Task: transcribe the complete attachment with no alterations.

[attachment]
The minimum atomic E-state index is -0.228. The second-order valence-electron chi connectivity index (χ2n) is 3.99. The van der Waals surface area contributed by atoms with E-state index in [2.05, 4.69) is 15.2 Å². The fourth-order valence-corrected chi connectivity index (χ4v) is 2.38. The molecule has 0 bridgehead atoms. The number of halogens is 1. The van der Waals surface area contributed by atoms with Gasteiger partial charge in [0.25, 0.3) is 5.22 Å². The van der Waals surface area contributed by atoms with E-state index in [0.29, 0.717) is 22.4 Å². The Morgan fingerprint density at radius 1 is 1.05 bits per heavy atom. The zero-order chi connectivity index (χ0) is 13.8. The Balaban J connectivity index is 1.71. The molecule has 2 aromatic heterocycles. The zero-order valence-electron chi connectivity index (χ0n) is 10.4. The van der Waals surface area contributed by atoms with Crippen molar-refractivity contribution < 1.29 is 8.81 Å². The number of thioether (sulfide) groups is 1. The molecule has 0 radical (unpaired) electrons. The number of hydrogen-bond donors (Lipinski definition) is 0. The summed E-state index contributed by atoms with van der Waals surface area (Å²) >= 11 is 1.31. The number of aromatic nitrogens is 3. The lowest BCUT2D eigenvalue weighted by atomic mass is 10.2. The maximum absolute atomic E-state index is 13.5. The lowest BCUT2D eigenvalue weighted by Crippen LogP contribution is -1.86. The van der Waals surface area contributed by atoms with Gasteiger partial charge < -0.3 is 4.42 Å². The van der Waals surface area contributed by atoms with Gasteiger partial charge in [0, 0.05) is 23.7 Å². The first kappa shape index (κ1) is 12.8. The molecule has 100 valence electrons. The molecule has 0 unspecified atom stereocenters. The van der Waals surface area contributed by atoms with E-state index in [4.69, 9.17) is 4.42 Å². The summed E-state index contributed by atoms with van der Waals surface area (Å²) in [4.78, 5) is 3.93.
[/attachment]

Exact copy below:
The minimum atomic E-state index is -0.228. The second-order valence-electron chi connectivity index (χ2n) is 3.99. The van der Waals surface area contributed by atoms with E-state index in [2.05, 4.69) is 15.2 Å². The fourth-order valence-corrected chi connectivity index (χ4v) is 2.38. The molecule has 0 bridgehead atoms. The number of halogens is 1. The van der Waals surface area contributed by atoms with Gasteiger partial charge in [0.25, 0.3) is 5.22 Å². The van der Waals surface area contributed by atoms with E-state index in [0.29, 0.717) is 22.4 Å². The Morgan fingerprint density at radius 1 is 1.05 bits per heavy atom. The zero-order chi connectivity index (χ0) is 13.8. The Balaban J connectivity index is 1.71. The molecule has 2 aromatic heterocycles. The zero-order valence-electron chi connectivity index (χ0n) is 10.4. The van der Waals surface area contributed by atoms with Crippen molar-refractivity contribution < 1.29 is 8.81 Å². The number of thioether (sulfide) groups is 1. The molecule has 0 radical (unpaired) electrons. The number of hydrogen-bond donors (Lipinski definition) is 0. The summed E-state index contributed by atoms with van der Waals surface area (Å²) >= 11 is 1.31. The number of aromatic nitrogens is 3. The lowest BCUT2D eigenvalue weighted by atomic mass is 10.2. The maximum absolute atomic E-state index is 13.5. The lowest BCUT2D eigenvalue weighted by Crippen LogP contribution is -1.86. The van der Waals surface area contributed by atoms with Gasteiger partial charge < -0.3 is 4.42 Å². The van der Waals surface area contributed by atoms with Gasteiger partial charge in [0, 0.05) is 23.7 Å². The first kappa shape index (κ1) is 12.8. The molecule has 100 valence electrons. The molecule has 0 unspecified atom stereocenters. The van der Waals surface area contributed by atoms with E-state index in [4.69, 9.17) is 4.42 Å². The summed E-state index contributed by atoms with van der Waals surface area (Å²) in [4.78, 5) is 3.93.